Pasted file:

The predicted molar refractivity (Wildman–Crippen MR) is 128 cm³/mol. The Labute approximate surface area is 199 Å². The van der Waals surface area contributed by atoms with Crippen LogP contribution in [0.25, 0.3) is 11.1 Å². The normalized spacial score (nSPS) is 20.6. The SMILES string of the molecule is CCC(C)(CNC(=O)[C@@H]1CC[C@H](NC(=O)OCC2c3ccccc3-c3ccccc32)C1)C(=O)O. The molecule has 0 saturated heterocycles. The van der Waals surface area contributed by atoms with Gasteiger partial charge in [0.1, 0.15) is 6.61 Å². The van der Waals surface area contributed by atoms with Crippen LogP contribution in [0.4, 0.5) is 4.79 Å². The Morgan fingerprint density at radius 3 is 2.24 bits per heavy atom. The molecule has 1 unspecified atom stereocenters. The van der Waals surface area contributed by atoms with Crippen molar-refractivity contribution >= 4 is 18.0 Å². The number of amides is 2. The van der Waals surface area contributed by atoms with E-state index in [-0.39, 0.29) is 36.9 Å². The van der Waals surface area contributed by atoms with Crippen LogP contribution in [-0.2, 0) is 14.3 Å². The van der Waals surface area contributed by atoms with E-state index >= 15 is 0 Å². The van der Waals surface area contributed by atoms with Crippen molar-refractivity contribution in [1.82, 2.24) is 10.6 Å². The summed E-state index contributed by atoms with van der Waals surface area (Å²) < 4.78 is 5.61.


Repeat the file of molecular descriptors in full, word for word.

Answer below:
The predicted molar refractivity (Wildman–Crippen MR) is 128 cm³/mol. The Labute approximate surface area is 199 Å². The van der Waals surface area contributed by atoms with Crippen LogP contribution in [0.25, 0.3) is 11.1 Å². The normalized spacial score (nSPS) is 20.6. The SMILES string of the molecule is CCC(C)(CNC(=O)[C@@H]1CC[C@H](NC(=O)OCC2c3ccccc3-c3ccccc32)C1)C(=O)O. The molecule has 0 saturated heterocycles. The van der Waals surface area contributed by atoms with Gasteiger partial charge in [0.1, 0.15) is 6.61 Å². The van der Waals surface area contributed by atoms with Crippen LogP contribution in [0.4, 0.5) is 4.79 Å². The Morgan fingerprint density at radius 3 is 2.24 bits per heavy atom. The molecule has 1 unspecified atom stereocenters. The van der Waals surface area contributed by atoms with Crippen molar-refractivity contribution >= 4 is 18.0 Å². The number of amides is 2. The van der Waals surface area contributed by atoms with E-state index in [-0.39, 0.29) is 36.9 Å². The van der Waals surface area contributed by atoms with Crippen LogP contribution in [-0.2, 0) is 14.3 Å². The van der Waals surface area contributed by atoms with E-state index >= 15 is 0 Å². The van der Waals surface area contributed by atoms with Crippen molar-refractivity contribution in [1.82, 2.24) is 10.6 Å². The summed E-state index contributed by atoms with van der Waals surface area (Å²) < 4.78 is 5.61.